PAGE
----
Is Your Job Making You Sick?

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Research Shows...

Physiologically, stress signals the brain to release hormones that sharpen the senses, quicken the pulse, and tense the muscles. Occasional and short-term episodes of stress pose little risk, but when it's persistent, the body is in a constant state of agitation, which can cause physical and psychological damage. Research over the past 20 years has shown a link between job stress and headaches, ulcers, sleep disturbances, musculoskeletal disorders, and heart disease.

A study of nearly 5,900 Department of Energy (DOE) workers by Boston University's School of Public Health between 1995 and 2000 -- a period of downsizing at the agency -- found that those who survived the cutbacks were more likely than the general population to experience sadness and anger. Fearful for their jobs, some DOE employees became more competitive and were far more likely to distrust their coworkers. Many also tried to cope by abusing alcohol or using antidepressants.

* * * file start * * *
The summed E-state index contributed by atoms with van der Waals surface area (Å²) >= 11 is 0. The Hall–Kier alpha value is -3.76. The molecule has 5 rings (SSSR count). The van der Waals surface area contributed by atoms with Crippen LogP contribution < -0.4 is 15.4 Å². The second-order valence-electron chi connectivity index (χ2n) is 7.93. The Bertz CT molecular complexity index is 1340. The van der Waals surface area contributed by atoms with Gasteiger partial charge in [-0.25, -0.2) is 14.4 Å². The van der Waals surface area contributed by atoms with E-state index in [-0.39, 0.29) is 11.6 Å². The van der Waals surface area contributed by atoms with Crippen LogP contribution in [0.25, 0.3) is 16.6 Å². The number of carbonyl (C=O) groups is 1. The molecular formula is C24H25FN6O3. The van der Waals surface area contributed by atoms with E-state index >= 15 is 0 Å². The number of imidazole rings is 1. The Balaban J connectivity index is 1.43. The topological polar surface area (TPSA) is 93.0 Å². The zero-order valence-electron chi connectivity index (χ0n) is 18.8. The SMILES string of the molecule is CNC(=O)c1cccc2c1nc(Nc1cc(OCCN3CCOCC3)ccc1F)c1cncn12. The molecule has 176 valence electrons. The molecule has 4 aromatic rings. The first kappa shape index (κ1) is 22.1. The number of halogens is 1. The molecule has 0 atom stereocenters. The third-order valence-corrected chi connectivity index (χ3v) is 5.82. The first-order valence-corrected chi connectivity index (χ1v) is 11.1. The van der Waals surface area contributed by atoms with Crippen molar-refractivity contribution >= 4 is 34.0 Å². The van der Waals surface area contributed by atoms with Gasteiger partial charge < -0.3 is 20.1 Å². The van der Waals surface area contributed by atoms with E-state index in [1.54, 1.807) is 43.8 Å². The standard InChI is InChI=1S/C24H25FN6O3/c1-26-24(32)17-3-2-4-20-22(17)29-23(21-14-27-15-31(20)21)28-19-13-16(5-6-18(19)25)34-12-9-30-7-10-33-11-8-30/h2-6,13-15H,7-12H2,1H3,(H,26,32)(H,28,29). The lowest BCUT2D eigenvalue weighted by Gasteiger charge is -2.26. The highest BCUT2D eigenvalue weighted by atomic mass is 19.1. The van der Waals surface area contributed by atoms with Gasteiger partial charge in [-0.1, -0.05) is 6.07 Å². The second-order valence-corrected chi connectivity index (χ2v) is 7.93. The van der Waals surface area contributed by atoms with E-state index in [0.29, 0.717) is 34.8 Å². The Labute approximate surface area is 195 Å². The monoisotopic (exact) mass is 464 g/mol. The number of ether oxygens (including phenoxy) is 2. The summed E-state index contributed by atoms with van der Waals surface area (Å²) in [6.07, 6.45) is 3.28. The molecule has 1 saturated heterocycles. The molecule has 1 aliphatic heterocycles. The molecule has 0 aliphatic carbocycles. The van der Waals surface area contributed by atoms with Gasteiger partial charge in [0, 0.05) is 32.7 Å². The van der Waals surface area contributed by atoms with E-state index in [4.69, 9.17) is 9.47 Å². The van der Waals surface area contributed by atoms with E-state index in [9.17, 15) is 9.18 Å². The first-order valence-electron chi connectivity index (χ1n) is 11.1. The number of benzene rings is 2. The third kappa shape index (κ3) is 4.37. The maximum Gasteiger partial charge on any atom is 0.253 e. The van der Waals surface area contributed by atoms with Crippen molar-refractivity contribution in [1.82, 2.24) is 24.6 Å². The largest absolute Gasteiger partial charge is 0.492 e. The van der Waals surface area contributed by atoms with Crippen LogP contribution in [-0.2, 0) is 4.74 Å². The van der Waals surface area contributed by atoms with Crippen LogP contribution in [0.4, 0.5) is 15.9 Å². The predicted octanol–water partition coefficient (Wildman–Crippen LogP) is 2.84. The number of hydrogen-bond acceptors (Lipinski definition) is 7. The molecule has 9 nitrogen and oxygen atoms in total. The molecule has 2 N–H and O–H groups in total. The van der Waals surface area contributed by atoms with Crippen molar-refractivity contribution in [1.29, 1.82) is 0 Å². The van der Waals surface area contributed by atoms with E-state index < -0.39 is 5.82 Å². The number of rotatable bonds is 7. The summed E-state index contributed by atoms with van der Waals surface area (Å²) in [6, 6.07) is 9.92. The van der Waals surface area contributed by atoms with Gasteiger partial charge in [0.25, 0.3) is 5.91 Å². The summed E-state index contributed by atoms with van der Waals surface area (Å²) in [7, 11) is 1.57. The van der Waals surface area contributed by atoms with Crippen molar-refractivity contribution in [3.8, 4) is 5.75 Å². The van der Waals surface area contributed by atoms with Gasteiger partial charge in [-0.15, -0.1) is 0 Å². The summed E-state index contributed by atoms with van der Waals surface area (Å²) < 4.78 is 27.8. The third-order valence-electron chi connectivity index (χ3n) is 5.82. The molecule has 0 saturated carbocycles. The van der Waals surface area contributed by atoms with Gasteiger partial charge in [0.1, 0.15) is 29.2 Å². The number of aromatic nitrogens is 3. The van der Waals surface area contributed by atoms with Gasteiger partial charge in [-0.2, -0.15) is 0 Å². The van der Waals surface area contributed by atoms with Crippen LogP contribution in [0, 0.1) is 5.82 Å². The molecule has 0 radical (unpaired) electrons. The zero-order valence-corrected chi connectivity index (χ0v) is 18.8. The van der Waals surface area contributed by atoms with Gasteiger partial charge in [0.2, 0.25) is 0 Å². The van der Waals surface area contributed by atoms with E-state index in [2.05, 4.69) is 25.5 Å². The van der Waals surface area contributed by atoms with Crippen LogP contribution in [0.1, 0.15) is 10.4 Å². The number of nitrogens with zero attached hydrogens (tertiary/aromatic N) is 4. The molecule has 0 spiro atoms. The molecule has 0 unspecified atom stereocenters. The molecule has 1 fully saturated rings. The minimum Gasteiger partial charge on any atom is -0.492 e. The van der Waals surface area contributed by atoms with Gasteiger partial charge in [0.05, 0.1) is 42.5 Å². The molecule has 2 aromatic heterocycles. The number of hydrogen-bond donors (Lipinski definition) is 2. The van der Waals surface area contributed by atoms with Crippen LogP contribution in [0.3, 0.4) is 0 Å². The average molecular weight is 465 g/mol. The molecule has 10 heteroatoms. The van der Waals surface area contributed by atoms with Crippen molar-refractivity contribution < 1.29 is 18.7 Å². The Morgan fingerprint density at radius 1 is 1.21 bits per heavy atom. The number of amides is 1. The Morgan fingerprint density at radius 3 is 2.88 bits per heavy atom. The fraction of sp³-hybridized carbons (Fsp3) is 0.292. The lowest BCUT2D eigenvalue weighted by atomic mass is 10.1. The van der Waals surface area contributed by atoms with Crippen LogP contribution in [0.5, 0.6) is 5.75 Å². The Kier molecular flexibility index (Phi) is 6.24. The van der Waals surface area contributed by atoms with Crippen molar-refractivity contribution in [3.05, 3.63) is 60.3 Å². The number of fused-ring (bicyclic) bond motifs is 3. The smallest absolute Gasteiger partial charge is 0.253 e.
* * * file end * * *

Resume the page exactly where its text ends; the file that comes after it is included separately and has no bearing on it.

One of the early warning signs of stress is physical and mental fatigue. Some 49 percent of workers report that they are so stressed on the job that they often feel incapacitated, according to a 2004 survey of 500 workers by ComPsych, a Chicago-based employee-assistance provider. More than a third say they lose an hour a day of productivity because they have difficulty concentrating; 44 percent admit to showing up for work up to four days a year too stressed to be effective.

Men and women experience job stress differently. In a 2001 survey of 1,003 workers by the Families and Work Institute (FWI), only 25 percent of men complained about being overwhelmed, compared with 31 percent of women. Analysts blamed the gender gap on the so-called second shift, the extra time women spent on home chores and childcare, but further research revealed that working women are more stressed because they're typically interrupted more on the job than men -- by colleagues and supervisors, by children and the babysitter. "Women aren't as protective of their time," says FWI president Ellen Galinsky. "They're too accommodating."

Continued on page 4:  Taking Work Home

 

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